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First Photo: Bin Laden’s children held in Pakistan

IT LOOKS like an ordinary family snapshot but this is the first photograph to be published of the children who were in Osama Bin Laden’s compound on May 2 last year when he was shot dead by US Navy Seals.

The three children on the right, Hussain, 3, Zainab, 5, and Ibraheem, 8, are the youngest of the Al-Qaeda leader’s offspring, thought to number between 20 and 25. Hussain is wearing a man’s watch on his right wrist. His brother Ibraheem is fidgeting and does not smile. If he did, it would be possible to see that he has just lost his first front tooth.

Zainab, their sister, whose covered head reflects the family’s religious conservatism, is wearing a pink school tunic even though she has never gone to school.

When the commandos burst in, these three children, and two siblings aged 10 and 12, were on the second floor of Bin Laden’s house along with their mother, Amal, a 29-year-old Yemeni who became his fifth wife in 1999.

Amal was shot in the knee as she apparently tried to shield her husband, and the children were then caught up in the terror, according to her brother Zakaria al-Sadah, who took the photograph.

“All of them witnessed his death because at the time of the attack all the kids ran to him,” Sadah said.

The three children on the left — Fatima, 5, Abdullah, 12, and Hamza, 7 — are grandchildren of Bin Laden. They were discovered cowering in another room as Seal Team 6 swept the house. A fourth grandchild found with them is not pictured here.

Their mother, who was one of Bin Laden’s daughters by an earlier marriage, is said to have died in childbirth. They were being cared for on the first floor by Khairiah and Siham Sabar, the Al-Qaeda leader’s third and fourth wives.

The photograph was taken at a house in Islamabad where Pakistan’s ISI intelligence agency has allowed Amal, the youngest wife, to see her brother on several occasions since last November in the presence of guards.

For most of the time, however, the three wives and nine children from the compound have been held in a windowless three-room flat under constant ISI supervision.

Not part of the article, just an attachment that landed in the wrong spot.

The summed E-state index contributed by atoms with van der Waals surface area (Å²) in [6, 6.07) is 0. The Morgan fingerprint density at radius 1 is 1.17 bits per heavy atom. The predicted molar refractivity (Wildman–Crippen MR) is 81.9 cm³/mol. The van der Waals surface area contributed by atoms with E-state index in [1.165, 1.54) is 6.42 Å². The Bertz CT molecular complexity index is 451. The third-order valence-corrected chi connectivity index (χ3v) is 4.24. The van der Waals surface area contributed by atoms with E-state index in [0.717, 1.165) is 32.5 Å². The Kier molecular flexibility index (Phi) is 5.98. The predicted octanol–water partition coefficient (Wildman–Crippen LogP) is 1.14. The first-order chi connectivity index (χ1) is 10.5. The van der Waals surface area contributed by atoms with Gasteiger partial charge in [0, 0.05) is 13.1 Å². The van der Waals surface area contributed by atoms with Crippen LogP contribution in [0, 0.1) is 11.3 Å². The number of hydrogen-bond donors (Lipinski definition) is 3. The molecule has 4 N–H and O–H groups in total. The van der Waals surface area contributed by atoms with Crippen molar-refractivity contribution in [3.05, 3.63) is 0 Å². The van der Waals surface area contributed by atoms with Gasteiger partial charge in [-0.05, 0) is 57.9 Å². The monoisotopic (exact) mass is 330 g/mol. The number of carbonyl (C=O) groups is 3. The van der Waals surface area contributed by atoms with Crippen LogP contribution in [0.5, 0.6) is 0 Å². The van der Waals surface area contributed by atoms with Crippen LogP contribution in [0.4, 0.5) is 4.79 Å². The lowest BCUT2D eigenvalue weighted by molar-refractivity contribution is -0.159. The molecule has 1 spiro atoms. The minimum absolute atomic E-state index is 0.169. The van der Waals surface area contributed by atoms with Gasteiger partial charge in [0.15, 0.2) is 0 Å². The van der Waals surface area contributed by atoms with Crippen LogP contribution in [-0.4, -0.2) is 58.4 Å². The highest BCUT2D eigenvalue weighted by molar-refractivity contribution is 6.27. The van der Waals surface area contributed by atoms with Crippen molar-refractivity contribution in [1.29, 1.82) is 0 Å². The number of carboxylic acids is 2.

According to Sadah, they are forbidden to leave the flat except for occasional meetings, and the wives are refusing to eat in protest.

“The children will not eat also, as they are too traumatised,” Sadah said. “They have heaters for the winter cold and restricted access to television. But they have hardly seen the sun in nine months. They feel as if they are shouting in the dark.”

After the US raid, the government of Pakistan promised to free the family when its inquiries were complete. Last October a government spokesman confirmed that Amal, Khairiah and Siham had undergone “exhaustive” interviews before a judicial commission.

Sadah, a 24-year-old journalism student, said he had been asked by the Pakistani authorities to come to Islamabad on November 1 on the understanding that he could escort his sister and her children back to Yemen the next day.

The authorities in Sana’a, the Yemeni capital, had agreed to issue passports, he said, and Amal planned to move in with her mother in the city of Ibb, in southwest Yemen.

Instead, all the wives and children have remained in their “cell-like” rooms. Amal has asked repeatedly to return to Yemen. Khairiah and Siham, who both married Bin Laden in the 1980s, want to go to their native Saudi Arabia. Siham’s son Khalid, 24, was killed with his father.

However, senior military sources say ISI attitudes have hardened. Some officials believe Amal and the others may have concealed critical details of how Bin Laden came to be living in the garrison town of Abbottabad, barely a mile from a military academy.

Sadah, who insists his sister knows nothing incriminating, fears she could be charged with committing crimes against Pakistan and never be released.

The commission that questioned Bin Laden’s wives has already ordered a case for treason to be registered against Shakeel Afridi, a doctor who helped CIA officers looking for the Al-Qaeda leader.

Sadah said Amal was still unable to walk as a result of her bullet wound, which had initially been treated at a military hospital in Rawalpindi.

“My sister cries constantly,” Sadah said. “These children have seen their father killed in front of their eyes and they need a caring environment, not a prison — whatever you think of their father and what he has done.”

The family were “innocent parties in all of this terror and subterfuge” and his nephews and nieces were too young to understand their father’s infamy.

Amal’s eldest, Safiyah, 12, was cradling her head when Pakistani security forces arrived at the compound shortly after the American raid and, according to Sadah, remains deeply traumatised.

“Her wounds are not visible but they are deep. The children are like young trees that have been kept in the shadows: they do not see the sun and their skin is very yellow,” he said.

Amal al-Sadah was just 17 when she was presented to the 43-year-old Bin Laden in an arranged marriage for which he paid $5,000.

Sadah said that although his family knew who Bin Laden was, they had no objection to the union.

“In 1999 Bin Laden seemed to be a great freedom fighter. That is why my father consented. No one considered him a terrorist,” Sadah said.

That changed in October 2000 when Al-Qaeda launched a suicide attack on the USS Cole in the Yemeni port of Aden, killing 17 American sailors.

By then Amal was living with Bin Laden in Kandahar, Afghanistan, and had just given birth to Safiyah.